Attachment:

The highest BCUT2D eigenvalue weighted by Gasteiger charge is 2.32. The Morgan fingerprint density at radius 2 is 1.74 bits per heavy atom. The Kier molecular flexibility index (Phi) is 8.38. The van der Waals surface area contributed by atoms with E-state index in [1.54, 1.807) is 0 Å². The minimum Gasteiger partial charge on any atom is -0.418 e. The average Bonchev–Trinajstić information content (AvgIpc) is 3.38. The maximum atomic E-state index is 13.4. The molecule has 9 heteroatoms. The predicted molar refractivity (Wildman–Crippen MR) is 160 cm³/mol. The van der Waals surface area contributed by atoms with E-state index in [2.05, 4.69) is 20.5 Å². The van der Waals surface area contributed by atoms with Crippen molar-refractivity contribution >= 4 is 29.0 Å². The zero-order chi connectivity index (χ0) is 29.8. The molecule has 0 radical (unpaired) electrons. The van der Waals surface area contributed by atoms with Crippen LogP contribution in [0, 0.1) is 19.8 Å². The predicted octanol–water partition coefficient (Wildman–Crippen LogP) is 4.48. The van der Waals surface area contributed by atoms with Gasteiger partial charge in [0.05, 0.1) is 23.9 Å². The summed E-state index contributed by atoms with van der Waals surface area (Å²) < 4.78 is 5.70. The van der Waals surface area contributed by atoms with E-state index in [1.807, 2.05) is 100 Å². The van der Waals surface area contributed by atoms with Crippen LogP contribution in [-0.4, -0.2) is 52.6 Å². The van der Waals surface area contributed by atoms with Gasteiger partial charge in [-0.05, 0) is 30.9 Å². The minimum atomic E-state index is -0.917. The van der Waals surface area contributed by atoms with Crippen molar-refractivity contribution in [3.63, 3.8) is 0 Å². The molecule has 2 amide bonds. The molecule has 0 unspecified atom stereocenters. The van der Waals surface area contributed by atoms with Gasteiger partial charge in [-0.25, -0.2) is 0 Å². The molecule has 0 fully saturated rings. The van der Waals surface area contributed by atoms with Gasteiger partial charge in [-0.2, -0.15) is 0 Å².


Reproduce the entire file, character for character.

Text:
The highest BCUT2D eigenvalue weighted by Gasteiger charge is 2.32. The Morgan fingerprint density at radius 2 is 1.74 bits per heavy atom. The Kier molecular flexibility index (Phi) is 8.38. The van der Waals surface area contributed by atoms with E-state index in [1.54, 1.807) is 0 Å². The minimum Gasteiger partial charge on any atom is -0.418 e. The average Bonchev–Trinajstić information content (AvgIpc) is 3.38. The maximum atomic E-state index is 13.4. The molecule has 9 heteroatoms. The predicted molar refractivity (Wildman–Crippen MR) is 160 cm³/mol. The van der Waals surface area contributed by atoms with E-state index in [2.05, 4.69) is 20.5 Å². The van der Waals surface area contributed by atoms with Crippen molar-refractivity contribution >= 4 is 29.0 Å². The zero-order chi connectivity index (χ0) is 29.8. The molecule has 0 radical (unpaired) electrons. The van der Waals surface area contributed by atoms with Crippen LogP contribution in [0, 0.1) is 19.8 Å². The predicted octanol–water partition coefficient (Wildman–Crippen LogP) is 4.48. The van der Waals surface area contributed by atoms with Gasteiger partial charge in [0.05, 0.1) is 23.9 Å². The summed E-state index contributed by atoms with van der Waals surface area (Å²) < 4.78 is 5.70. The van der Waals surface area contributed by atoms with E-state index in [1.807, 2.05) is 100 Å². The van der Waals surface area contributed by atoms with Crippen LogP contribution in [-0.4, -0.2) is 52.6 Å². The van der Waals surface area contributed by atoms with Gasteiger partial charge in [-0.05, 0) is 30.9 Å². The minimum atomic E-state index is -0.917. The van der Waals surface area contributed by atoms with Crippen molar-refractivity contribution in [3.63, 3.8) is 0 Å². The molecule has 2 amide bonds. The molecule has 0 unspecified atom stereocenters. The van der Waals surface area contributed by atoms with Gasteiger partial charge in [-0.25, -0.2) is 0 Å². The molecule has 0 fully saturated rings. The van der Waals surface area contributed by atoms with Gasteiger partial charge in [-0.2, -0.15) is 0 Å².